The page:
Ilankai Tamil Sangam

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PSC is Only a Delaying Tactic: Suresh Premachandran

by Shakuntala Perera, Daily Mirror, August 31, 2011

I was a member of the Mangala Munasinghe PSC - and that report is today in a shelf in the Parliament.  I wonder if this one would also suffer the same fate. There are plenty of such approaches- from Chandrika Kumaratunga's proposal to the APRC etc. So I don't understand why there is a need for this. This is only a delaying tactic.

TNA MP, Suresh Premachandran insists that a cohesive devolution of power to the Tamil people to be the only solution that can ensure long standing peace in the country. Stressing that there was no ultimatum issued to the government he claims that the TNA however has little faith on the PSC given the plight of similar moves in the past.

LIFTING EMERGENCY REGULATIONS

'We are against any new regulations where the PTA is retained.'

Q: Lifting Of the Emergency regulations has long been a contentious issue for the Tamil National Alliance, and last week the President announced its removal in Parliament. Yet, you remain concerned of the detainees arrested under the Emergency laws?

We're still concerned about the security of the Tamil people as arrest can still take place and kept under detention for months under certain sections of the Prevention of Terrorism Act. So for the Tamil people there's still a concern. The PTA was brought by late President J R Jayewardene but after 35 years and the end of the war it is still in existence. We request the government to remove the PTA now- it is only then can democracy prevail. Till it is removed anyone holding a discussion, a meeting can still be arrested.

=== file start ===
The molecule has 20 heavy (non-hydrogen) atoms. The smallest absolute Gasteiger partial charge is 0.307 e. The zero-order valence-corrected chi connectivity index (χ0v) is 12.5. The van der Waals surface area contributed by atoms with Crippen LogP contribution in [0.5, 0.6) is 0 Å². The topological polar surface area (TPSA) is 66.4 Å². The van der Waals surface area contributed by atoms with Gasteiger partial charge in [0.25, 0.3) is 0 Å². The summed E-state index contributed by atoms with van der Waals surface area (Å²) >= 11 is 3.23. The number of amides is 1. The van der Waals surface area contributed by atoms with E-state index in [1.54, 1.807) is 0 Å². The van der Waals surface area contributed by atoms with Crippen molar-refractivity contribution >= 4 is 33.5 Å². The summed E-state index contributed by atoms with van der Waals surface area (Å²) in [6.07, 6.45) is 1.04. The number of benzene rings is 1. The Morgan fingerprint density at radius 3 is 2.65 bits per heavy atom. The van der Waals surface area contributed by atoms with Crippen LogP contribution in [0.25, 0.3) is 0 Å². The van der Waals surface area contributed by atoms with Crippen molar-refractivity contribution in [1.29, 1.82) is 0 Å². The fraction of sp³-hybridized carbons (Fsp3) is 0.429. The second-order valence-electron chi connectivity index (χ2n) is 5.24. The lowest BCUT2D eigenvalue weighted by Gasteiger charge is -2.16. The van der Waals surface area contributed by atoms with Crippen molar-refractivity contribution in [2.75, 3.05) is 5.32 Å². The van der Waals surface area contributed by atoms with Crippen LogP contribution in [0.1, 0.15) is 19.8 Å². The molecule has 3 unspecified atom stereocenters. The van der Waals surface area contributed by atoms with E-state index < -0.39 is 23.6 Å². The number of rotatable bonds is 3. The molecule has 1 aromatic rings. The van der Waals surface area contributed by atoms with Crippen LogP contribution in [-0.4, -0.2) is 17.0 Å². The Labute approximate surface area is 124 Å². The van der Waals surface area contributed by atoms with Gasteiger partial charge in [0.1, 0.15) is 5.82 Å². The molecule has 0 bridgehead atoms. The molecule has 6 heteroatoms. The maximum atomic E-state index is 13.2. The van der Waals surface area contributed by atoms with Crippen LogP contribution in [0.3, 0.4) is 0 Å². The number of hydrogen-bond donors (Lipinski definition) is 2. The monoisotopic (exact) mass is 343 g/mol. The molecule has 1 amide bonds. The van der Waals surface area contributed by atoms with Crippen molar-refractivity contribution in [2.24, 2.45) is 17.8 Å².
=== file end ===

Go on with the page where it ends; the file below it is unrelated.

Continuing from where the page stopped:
There is no use lifting the Emergency regulations if they are going to bring any new regulations either. In that situation the government is going to restrict movements further- in fact it will be a worse situation. We are against any new regulations where the PTA is retained. Minister Vasudeva Nanayakkara today announced that no such new regulation would be brought and that the detainees would be brought under the normal law of the country. It is certainly good if that is the case.

Q: You however still remain critical of the High Security Zones which the government insists must remain till normalcy is obtained and any security threats in the North and the East completely removed.

As far as the North and the East is concerned it is still under the control of the security forces. Even civil administration is controlled by the security forces. If there is a school sports meet in some rural school they have to invite the security forces- if there is a progress meeting conducted by the Government Agent then they have to invite the head of the Army in the area concerned. The roads are still manned by the security forces. We are still not under normal rule there. Whatever the government says the HSZ still exist.

According to government information you can be happy with the reconstruction and resettlement of the displaced people. But in reality 200,000 people still have to go back to their own places of residence- these people are still either in transit camps or with relatives; not in their own houses. Of course with these areas being controlled by the security forces, some of the houses are still occupied by them and have not been handed over to the owners. Certainly, the government is doing up the roads and building other infrastructure but housing remains a far cry from what is needed. The government didn't allow any NGO to be involved.

Livelihoods are still a huge concern.  While the Northern and Eastern fishermen are still in the camps the ones from the South come and fish even within the restricted areas with the support of the security forces.

THE PARLIAMENTARY SELECT COMMITTEE

'We don't know why the government is even interested in the PSC.'

Q: If a viable political solution was your concern then why do you express reservations about the Parliamentary Select Committee?